Maple Leaf Viburnum Information – Tips On Growing Mapleleaf Viburnums
What Is Maple Leaf Viburnum?
Maple leaf viburnum (Viola odorata) is a species of flowering plant native to North America, but it was introduced into Europe in the 16th century. Its name comes from its leaves which resemble those of a maple tree. These plants are commonly known as “maple trees” or “maple leaves”. They have been cultivated since ancient times, and they were used as ornamental plants in China. The leaves of these plants are used for various purposes such as medicine, food, paper and even clothing.
The leaves of this species are not poisonous to humans at all; however, their use is restricted due to the fact that they contain no vitamin C. However, if eaten raw or cooked properly, they provide a great deal of nutrition with only minimal calories.
For example, one cup of fresh leaves provides almost 1/3rd of your daily calorie requirement.
How To Grow Maple Leaf Viburnum?
There are many varieties of maple leaf viburnum available for sale online. You can choose from different colors and sizes. Some of them are grown in greenhouses while others grow outdoors. If you buy plants from a local nursery, keep in mind that they will need at least six hours of sunlight everyday. As for those grown inside, you need to place them near a window with similar conditions. Before planting or transplanting, consider the amount of light the location gets.
If you are planting outdoors, select a location which is protected from strong winds and full sun. The soil should be fertile and loose.
Even though these plants can grow in shady areas, it is best to plant them in the sun for best results. If you have never grown these plants before, it is best to purchase a small or medium-sized plant.
If you want to start with seeds, then here are some instructions on how to grow them: provide a pot with seed starting mix. Gently press the seeds into the soil and water them until the soil becomes moist but not soggy.
Place the pot in a warm location (70 degrees Fahrenheit), in indirect sunlight. As soon as they sprout, place them under direct sunlight and fertilize them every week.
How To Care For Maple Leaf Viburnum?
These plants need to be pruned to promote growth and to maintain their shape. After planting or transplanting, you should trim off all the dead, diseased or damaged branches. After this, cut back the stems by at least one-half. Maple leaf viburnum are known to grow rapidly, so you need to keep up with the trimming process.
To encourage bushier growth, trim the stems back to the plywood. If you want them to grow taller, then cut off any branching stems and leave the single stemmed ones.
These plants require at least five hours of sunlight every day; a minimum of six hours is recommended. You should also fertilize them at least once every two weeks.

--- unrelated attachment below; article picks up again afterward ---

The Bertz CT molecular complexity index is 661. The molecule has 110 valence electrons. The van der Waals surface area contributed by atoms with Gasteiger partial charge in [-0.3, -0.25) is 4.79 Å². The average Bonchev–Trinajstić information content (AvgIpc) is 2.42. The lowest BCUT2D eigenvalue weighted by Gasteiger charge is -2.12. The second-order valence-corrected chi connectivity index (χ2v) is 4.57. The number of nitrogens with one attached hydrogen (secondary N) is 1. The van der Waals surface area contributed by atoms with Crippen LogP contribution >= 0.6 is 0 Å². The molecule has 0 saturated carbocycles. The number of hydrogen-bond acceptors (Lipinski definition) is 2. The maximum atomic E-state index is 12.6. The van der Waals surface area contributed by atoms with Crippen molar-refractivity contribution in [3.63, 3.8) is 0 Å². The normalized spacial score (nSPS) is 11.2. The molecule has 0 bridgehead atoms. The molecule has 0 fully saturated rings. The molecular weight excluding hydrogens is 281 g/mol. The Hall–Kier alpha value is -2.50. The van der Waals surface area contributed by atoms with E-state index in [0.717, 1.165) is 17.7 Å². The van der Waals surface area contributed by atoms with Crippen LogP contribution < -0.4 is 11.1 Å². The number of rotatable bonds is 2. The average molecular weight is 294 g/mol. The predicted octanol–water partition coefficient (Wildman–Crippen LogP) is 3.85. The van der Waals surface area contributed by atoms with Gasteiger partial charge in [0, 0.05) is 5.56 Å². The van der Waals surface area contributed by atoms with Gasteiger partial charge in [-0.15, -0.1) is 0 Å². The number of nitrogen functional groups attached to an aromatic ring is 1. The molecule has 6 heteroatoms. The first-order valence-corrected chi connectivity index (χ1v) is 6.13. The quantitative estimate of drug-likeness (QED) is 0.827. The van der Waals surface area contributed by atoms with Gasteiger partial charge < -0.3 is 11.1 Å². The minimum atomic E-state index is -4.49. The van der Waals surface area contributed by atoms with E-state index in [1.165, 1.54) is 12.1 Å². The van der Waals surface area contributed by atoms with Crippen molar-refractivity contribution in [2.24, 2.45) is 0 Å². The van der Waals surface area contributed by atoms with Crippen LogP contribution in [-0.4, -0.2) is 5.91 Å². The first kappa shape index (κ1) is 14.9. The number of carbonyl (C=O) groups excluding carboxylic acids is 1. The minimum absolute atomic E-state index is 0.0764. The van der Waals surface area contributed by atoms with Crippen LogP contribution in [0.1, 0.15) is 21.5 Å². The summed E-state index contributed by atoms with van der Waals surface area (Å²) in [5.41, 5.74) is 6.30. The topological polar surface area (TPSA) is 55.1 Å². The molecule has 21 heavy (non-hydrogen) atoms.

There are many types of maple leaf viburnum available in the market; make sure you choose one that meets your requirements. They can be grown as hedges or borders, or even grown in containers.
If you have a green thumb, it won’t take too much effort to grow these plants. Also, you can have different types of viburnum for maximum visual appeal.
These plants are loved by gardeners everywhere for their brilliant colors, variety of sizes, textures and shapes. They can be pruned, trimmed and trained to grow in many different ways.
If you want viburnum but do not have the space for a bush or tree, then viburnum shrubs are the way to go. If you are looking to add color to your yard or garden, then there is no better choice than viburnum.
Sources & references used in this article:
… cornuta Marsh.(beaked filbert), Lonicera canadensis Bartr.(American fly honeysuckle), and Viburnum acerifolium L.(mapleleaf viburnum) by Softwood Stem … by JA Cartabiano – 2013 – opencommons.uconn.edu
Managing Infestation of the Invasive Viburnum Leaf Beetle (Pyrrhalta viburni) at the New York Botanical Garden by G Russo – 2009 – research.library.fordham.edu
Chesapeake Gardening and Landscaping: The Essential Green Guide by BW Ellis – 2015 – books.google.com
Arthropod Pests, Plant Diseases and Abiotic Disorders and their Management on Viburnum Species in the Southeastern US: A Review by WE Klingeman, SA White, A LeBude… – Journal of …, 2014 – meridian.allenpress.com
Shrubs and woody vines of Indiana and the Midwest: identification, wildlife values, and landscaping use by SS Weeks, HP Weeks Jr – 2012 – books.google.com
Midwestern Native Shrubs and Trees: Gardening Alternatives to Nonnative Species: an Illustrated Guide by C Adelman, BL Schwartz – 2017 – books.google.com